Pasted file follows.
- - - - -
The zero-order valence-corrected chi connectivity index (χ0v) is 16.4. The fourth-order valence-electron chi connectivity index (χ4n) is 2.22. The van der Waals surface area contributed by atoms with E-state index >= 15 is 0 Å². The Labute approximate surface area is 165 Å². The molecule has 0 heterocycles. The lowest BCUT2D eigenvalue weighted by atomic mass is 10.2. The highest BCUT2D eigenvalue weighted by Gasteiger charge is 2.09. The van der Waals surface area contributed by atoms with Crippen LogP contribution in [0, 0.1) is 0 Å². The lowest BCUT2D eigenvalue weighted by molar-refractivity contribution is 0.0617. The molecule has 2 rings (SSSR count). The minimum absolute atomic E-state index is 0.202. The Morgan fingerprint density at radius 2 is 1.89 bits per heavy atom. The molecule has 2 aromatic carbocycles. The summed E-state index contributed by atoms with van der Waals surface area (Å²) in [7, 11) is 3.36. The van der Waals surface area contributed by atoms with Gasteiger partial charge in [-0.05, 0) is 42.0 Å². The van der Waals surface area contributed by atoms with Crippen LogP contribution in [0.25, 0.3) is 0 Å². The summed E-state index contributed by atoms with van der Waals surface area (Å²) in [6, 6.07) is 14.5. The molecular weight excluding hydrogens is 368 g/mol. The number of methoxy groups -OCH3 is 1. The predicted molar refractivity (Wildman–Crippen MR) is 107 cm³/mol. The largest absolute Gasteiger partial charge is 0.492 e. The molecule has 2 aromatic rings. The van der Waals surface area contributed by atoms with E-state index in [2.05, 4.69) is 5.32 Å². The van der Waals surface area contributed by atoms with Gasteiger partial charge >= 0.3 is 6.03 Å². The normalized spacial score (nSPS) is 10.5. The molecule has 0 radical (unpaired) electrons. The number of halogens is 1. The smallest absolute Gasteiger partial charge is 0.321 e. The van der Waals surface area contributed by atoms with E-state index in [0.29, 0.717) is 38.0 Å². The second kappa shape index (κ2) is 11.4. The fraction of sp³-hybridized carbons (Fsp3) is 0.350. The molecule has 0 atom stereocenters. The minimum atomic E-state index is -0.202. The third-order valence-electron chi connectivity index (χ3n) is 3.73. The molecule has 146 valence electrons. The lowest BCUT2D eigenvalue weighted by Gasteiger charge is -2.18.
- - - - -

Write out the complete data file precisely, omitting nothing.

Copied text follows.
The zero-order valence-corrected chi connectivity index (χ0v) is 16.4. The fourth-order valence-electron chi connectivity index (χ4n) is 2.22. The van der Waals surface area contributed by atoms with E-state index >= 15 is 0 Å². The Labute approximate surface area is 165 Å². The molecule has 0 heterocycles. The lowest BCUT2D eigenvalue weighted by atomic mass is 10.2. The highest BCUT2D eigenvalue weighted by Gasteiger charge is 2.09. The van der Waals surface area contributed by atoms with Crippen LogP contribution in [0, 0.1) is 0 Å². The lowest BCUT2D eigenvalue weighted by molar-refractivity contribution is 0.0617. The molecule has 2 rings (SSSR count). The minimum absolute atomic E-state index is 0.202. The Morgan fingerprint density at radius 2 is 1.89 bits per heavy atom. The molecule has 2 aromatic carbocycles. The summed E-state index contributed by atoms with van der Waals surface area (Å²) in [7, 11) is 3.36. The van der Waals surface area contributed by atoms with Gasteiger partial charge in [-0.05, 0) is 42.0 Å². The van der Waals surface area contributed by atoms with Crippen LogP contribution in [0.25, 0.3) is 0 Å². The summed E-state index contributed by atoms with van der Waals surface area (Å²) in [6, 6.07) is 14.5. The molecular weight excluding hydrogens is 368 g/mol. The number of methoxy groups -OCH3 is 1. The predicted molar refractivity (Wildman–Crippen MR) is 107 cm³/mol. The largest absolute Gasteiger partial charge is 0.492 e. The molecule has 2 aromatic rings. The van der Waals surface area contributed by atoms with E-state index in [2.05, 4.69) is 5.32 Å². The van der Waals surface area contributed by atoms with Gasteiger partial charge >= 0.3 is 6.03 Å². The normalized spacial score (nSPS) is 10.5. The molecule has 0 radical (unpaired) electrons. The number of halogens is 1. The smallest absolute Gasteiger partial charge is 0.321 e. The van der Waals surface area contributed by atoms with E-state index in [0.29, 0.717) is 38.0 Å². The second kappa shape index (κ2) is 11.4. The fraction of sp³-hybridized carbons (Fsp3) is 0.350. The molecule has 0 atom stereocenters. The minimum atomic E-state index is -0.202. The third-order valence-electron chi connectivity index (χ3n) is 3.73. The molecule has 146 valence electrons. The lowest BCUT2D eigenvalue weighted by Gasteiger charge is -2.18.